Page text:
Hand, foot and mouth disease is a viral infection mostly common in young children. It is a highly contagious infection characterized by a rash on the hands and feet and sores in the mouth. This common infection floats around during the winter and does not have a specific treatment. This infection is mostly caused by the coxsackievirus.
One should look out for any of the below symptoms in order to rule out the possibility of an infection.
- A sore throat
- Rashes with/out blistering on the palms of the hands, soles of the feet and buttocks
- Lesions of the gum, tongue and inside of the cheek. These are extremely red and painful blister-like lesions.
- Loss of appetite
- Mood swings and irritability
The infection usually exists for an incubation period of 3 to 6 days with the first symptom being a fever. A sore throat and a general feeling of being unwell follow. A day or two into the infection, painful sores begin to develop in the mouth. Rashes begin to develop on the hands, feet and buttocks soon after. Hand, foot and mouth disease is a common and minor illness that usually requires no treatment as it subsides automatically within a few days. Fever for a few days and other symptoms are relatively mild. However, if the symptoms continue to be seen after 5-6 days, it is advisable to consult a trained medical professional for a check-up.
The infection is caused by the virus – coxsackievirus A16 and is spread by personal contact with an infected person. Common denominators for the spread of infection are by the following modes:
- Nasal Secretions
- Throat fluid
- Inhaling infected air from coughing or sneezing by an infected person
The infection is widely spread at places with child setting like daycare centres, where diapers are frequently changed and kids being given potty training. This happens mostly because children have the habit of putting their hands in their mouth. Though the virus clears itself within a few days, the virus itself can stay behind in the body for many more weeks without showing any more symptoms and further affecting the health. In some cases, adults are responsible for spreading the virus while they themselves do not exhibit any signs of the infection.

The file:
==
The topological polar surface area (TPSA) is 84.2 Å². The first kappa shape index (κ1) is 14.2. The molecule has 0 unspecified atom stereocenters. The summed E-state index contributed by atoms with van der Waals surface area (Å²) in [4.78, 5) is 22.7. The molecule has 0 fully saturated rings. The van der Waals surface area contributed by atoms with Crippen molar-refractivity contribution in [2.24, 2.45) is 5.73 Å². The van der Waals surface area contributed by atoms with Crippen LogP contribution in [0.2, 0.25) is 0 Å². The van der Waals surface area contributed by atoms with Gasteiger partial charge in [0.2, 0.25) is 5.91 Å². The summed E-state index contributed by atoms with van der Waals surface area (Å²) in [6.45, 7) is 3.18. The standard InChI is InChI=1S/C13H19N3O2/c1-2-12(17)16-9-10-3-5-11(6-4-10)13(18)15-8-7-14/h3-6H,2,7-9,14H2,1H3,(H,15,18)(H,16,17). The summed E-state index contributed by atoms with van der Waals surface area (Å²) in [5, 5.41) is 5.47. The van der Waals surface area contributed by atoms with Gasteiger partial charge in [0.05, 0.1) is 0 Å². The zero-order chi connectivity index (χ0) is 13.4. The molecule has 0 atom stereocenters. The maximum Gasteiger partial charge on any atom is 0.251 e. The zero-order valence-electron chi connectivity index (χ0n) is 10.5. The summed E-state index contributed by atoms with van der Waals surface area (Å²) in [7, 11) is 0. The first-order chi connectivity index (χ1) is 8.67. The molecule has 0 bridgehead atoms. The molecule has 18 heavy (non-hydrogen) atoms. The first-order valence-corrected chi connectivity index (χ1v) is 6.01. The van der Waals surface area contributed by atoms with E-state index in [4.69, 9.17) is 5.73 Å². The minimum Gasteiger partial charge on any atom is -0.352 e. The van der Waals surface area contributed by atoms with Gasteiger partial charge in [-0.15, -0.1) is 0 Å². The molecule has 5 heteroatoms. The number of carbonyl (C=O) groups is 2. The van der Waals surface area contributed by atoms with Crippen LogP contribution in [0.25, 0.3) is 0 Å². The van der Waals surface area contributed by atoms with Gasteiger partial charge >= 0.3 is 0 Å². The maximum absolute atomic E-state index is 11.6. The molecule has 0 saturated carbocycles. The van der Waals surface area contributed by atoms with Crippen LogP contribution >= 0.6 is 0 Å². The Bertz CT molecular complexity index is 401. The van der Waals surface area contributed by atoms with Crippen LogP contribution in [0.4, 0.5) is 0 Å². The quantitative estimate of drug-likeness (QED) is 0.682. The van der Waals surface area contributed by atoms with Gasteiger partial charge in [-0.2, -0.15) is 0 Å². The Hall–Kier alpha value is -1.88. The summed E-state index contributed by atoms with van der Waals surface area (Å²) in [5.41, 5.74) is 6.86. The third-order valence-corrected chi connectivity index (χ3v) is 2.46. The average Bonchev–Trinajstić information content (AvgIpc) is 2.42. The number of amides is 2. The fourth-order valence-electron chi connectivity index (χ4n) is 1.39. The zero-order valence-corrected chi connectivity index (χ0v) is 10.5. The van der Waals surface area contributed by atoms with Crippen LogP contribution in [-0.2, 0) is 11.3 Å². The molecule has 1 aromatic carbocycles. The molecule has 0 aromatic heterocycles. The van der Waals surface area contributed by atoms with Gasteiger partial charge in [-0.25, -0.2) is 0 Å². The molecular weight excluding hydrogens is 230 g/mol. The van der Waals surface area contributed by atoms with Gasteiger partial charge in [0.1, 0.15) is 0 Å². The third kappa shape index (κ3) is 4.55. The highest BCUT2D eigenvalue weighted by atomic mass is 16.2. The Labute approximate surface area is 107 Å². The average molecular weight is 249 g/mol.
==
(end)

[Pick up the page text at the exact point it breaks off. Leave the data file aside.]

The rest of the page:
Farm animals are known to contract a similar disease called the Foot-and-mouth disease. However, the hand, foot and mouth disease cannot be contracted or transferred to or from animals.
Most of the time, the disease shows mild symptoms only but in some complicated cases, the person may show signs of dehydration. Due to the sores in the mouth, swallowing food/fluids is a painful job. Fluid intake should be increased during the course of the infection. In some extreme dehydration cases, administering intravenous fluids might be necessary.
Given below are a few tips on how to safeguard your child from the hand, foot and mouth disease.
- Ensure hygiene and good sanitation – Children should be taught well the etiquettes of good hygiene and how to ensure cleanliness at all times. They should be trained to not put their hands in the mouth.
- Washing hands thoroughly – Hands should be washed with a mild soap properly and frequently. This is all the more important after changing diapers, using the washroom and while handling eatables.
- Disinfecting – Places where a lot of people have access to should be frequently and thoroughly disinfected so as to get rid of any stagnant viruses. Places like the childcare centres ought to regularly disinfect common areas and articles of common use like toys and other objects.
- Staying away from infected people – Owing to the highly contagious nature of the disease, the child’s exposure should be limited from any person showing any remote signs of the infection.
With age, children become immune to the virus as the body has built antibodies to fight the infection, however recurrences are seen in children sometimes.
By Dr. Jyothi Raghuram, Senior Consultant paediatrics, Columbia Asia Hospital Whitefield